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Laser Receiver - RF Cafe Forums

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Below are all of the forum threads, including all the responses to the original posts.

Post subject: Laser Receiver Posted: Fri Aug 11, 2006 6:20 am


Joined: Fri Aug 11, 2006 6:07 am
Posts: 5
I need to design a laser receiver circuit which would receive laser pulses in the red region of the spectrum (around 630nm wavelegth), the laser pulses carry an RF ripple of around 315MHz. I built a current to voltage converter using a transimpedance amplifier with resistor feedback and simulated it on Multisim, it seems to be working fine. But I have a couple of problems, firstly, the transimpedance amplifier is an inverting amplifier so I need to reinvert the signal or get it straight the first time with minimum distortion. Secondly, I need to find a way to have two outputs for the device, one giving the equivalent output voltage of the signal (DC with a 315MHz ripple) and the other with AC coupling (just the 315MHz ripple). And the last problem is that I need to make the system as noise-immune as possibe. If anyone can help me or point me to where I can find something that would help I'd appreciate it a lot.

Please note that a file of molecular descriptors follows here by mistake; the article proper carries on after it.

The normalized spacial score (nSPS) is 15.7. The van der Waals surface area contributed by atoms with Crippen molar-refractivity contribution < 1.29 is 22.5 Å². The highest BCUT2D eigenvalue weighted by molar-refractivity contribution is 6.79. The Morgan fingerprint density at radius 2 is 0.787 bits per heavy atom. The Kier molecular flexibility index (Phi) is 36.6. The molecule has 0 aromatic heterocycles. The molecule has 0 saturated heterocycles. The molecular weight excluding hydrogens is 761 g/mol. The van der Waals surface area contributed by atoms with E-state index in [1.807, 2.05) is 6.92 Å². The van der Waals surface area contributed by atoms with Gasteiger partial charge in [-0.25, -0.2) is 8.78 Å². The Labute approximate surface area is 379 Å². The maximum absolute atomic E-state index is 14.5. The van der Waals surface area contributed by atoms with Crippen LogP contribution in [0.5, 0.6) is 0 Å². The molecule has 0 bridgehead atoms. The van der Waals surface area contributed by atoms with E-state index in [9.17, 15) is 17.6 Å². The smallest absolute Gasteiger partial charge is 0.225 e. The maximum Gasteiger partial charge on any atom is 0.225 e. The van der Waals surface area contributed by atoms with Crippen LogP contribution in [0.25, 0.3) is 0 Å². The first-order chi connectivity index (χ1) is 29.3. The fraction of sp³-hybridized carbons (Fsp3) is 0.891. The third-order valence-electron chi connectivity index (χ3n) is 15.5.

Post subject: Posted: Fri Aug 11, 2006 7:55 am


Joined: Fri Feb 17, 2006 12:07 pm
Posts: 218
Location: London UK
My first reaction is try to separate the dc from the 315MHz components at as early a stage as possible.
What is the source/spectrum of the likely interference?


Post subject: Posted: Fri Aug 11, 2006 8:15 am


Joined: Fri Aug 11, 2006 6:07 am
Posts: 5
Well, there's no specific source, it's just thermal noise, shot noise and other regular sources of interference. I can put two parallel transimpedance amplifiers, one to separate the RF alone and the other just to convert the signal to voltage as a whole, but the problem is that I get a weird transient of a relatively low frequency whenever there's a pulse transition when I try to separate the RF alone, I guess it's due to the presence of the L and C in the transimpedance amplifier, I'm still trying to figure out how to remove that.


Post subject: Posted: Fri Aug 11, 2006 1:14 pm


Joined: Fri Aug 11, 2006 6:07 am
Posts: 5
I think I was able to do it but I just have one more question left. I'm supposed to add an enable signal to the circuit, what would be the best way to implement that? Is it through a transistor that passes Vcc to the whole circuit when it receives the needed signal or through a transistor that passes the output signal when it receives the enable signal?


Post subject: Posted: Fri Aug 11, 2006 1:23 pm

Site Admin

Joined: Mon Jun 27, 2005 2:02 pm
Posts: 373
Location: Germany

To answer to your last question, I recommend to use the first option, i.e. to control over the Vcc supply voltage. This will promise a full isolation and will block any leakage or residual signals to the output.

Best regards,

- IR

Posted  11/12/2012

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